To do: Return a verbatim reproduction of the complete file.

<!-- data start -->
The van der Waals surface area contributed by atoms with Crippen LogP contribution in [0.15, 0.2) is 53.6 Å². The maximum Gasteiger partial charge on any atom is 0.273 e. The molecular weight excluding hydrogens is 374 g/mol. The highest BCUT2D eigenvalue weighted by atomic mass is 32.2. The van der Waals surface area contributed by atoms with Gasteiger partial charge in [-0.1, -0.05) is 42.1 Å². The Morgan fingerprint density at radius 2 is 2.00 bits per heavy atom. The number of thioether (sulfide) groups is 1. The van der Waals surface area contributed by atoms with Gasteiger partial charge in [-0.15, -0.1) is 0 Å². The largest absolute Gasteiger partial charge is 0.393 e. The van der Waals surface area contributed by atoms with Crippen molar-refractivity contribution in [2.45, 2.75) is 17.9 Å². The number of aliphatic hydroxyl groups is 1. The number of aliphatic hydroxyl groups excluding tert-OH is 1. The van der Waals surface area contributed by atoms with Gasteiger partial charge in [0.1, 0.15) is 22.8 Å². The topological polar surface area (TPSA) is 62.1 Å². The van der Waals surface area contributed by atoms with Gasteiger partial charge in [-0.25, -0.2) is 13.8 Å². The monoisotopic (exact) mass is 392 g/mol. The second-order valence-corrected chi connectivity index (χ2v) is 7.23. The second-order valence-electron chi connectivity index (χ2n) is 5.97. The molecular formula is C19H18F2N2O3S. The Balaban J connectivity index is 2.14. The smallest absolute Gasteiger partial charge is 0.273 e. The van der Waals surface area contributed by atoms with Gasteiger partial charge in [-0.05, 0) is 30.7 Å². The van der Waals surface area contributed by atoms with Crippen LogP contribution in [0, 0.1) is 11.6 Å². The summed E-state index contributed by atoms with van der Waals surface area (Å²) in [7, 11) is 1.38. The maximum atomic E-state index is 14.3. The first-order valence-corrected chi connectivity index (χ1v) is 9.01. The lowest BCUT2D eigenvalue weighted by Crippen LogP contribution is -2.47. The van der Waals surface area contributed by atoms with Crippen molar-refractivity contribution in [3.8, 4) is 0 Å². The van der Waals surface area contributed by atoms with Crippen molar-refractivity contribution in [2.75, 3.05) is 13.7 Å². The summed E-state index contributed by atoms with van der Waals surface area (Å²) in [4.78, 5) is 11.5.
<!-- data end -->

The van der Waals surface area contributed by atoms with Crippen LogP contribution in [0.15, 0.2) is 53.6 Å². The maximum Gasteiger partial charge on any atom is 0.273 e. The molecular weight excluding hydrogens is 374 g/mol. The highest BCUT2D eigenvalue weighted by atomic mass is 32.2. The van der Waals surface area contributed by atoms with Gasteiger partial charge in [-0.1, -0.05) is 42.1 Å². The Morgan fingerprint density at radius 2 is 2.00 bits per heavy atom. The number of thioether (sulfide) groups is 1. The van der Waals surface area contributed by atoms with Gasteiger partial charge in [-0.15, -0.1) is 0 Å². The largest absolute Gasteiger partial charge is 0.393 e. The van der Waals surface area contributed by atoms with Crippen molar-refractivity contribution in [2.45, 2.75) is 17.9 Å². The number of aliphatic hydroxyl groups is 1. The number of aliphatic hydroxyl groups excluding tert-OH is 1. The van der Waals surface area contributed by atoms with Gasteiger partial charge in [0.1, 0.15) is 22.8 Å². The topological polar surface area (TPSA) is 62.1 Å². The van der Waals surface area contributed by atoms with Gasteiger partial charge in [-0.25, -0.2) is 13.8 Å². The monoisotopic (exact) mass is 392 g/mol. The second-order valence-corrected chi connectivity index (χ2v) is 7.23. The second-order valence-electron chi connectivity index (χ2n) is 5.97. The molecular formula is C19H18F2N2O3S. The Balaban J connectivity index is 2.14. The smallest absolute Gasteiger partial charge is 0.273 e. The van der Waals surface area contributed by atoms with Gasteiger partial charge in [-0.05, 0) is 30.7 Å². The van der Waals surface area contributed by atoms with Crippen LogP contribution in [0, 0.1) is 11.6 Å². The summed E-state index contributed by atoms with van der Waals surface area (Å²) in [7, 11) is 1.38. The maximum atomic E-state index is 14.3. The first-order valence-corrected chi connectivity index (χ1v) is 9.01. The lowest BCUT2D eigenvalue weighted by Crippen LogP contribution is -2.47. The van der Waals surface area contributed by atoms with Crippen molar-refractivity contribution in [3.8, 4) is 0 Å². The van der Waals surface area contributed by atoms with Crippen molar-refractivity contribution in [2.75, 3.05) is 13.7 Å². The summed E-state index contributed by atoms with van der Waals surface area (Å²) in [4.78, 5) is 11.5.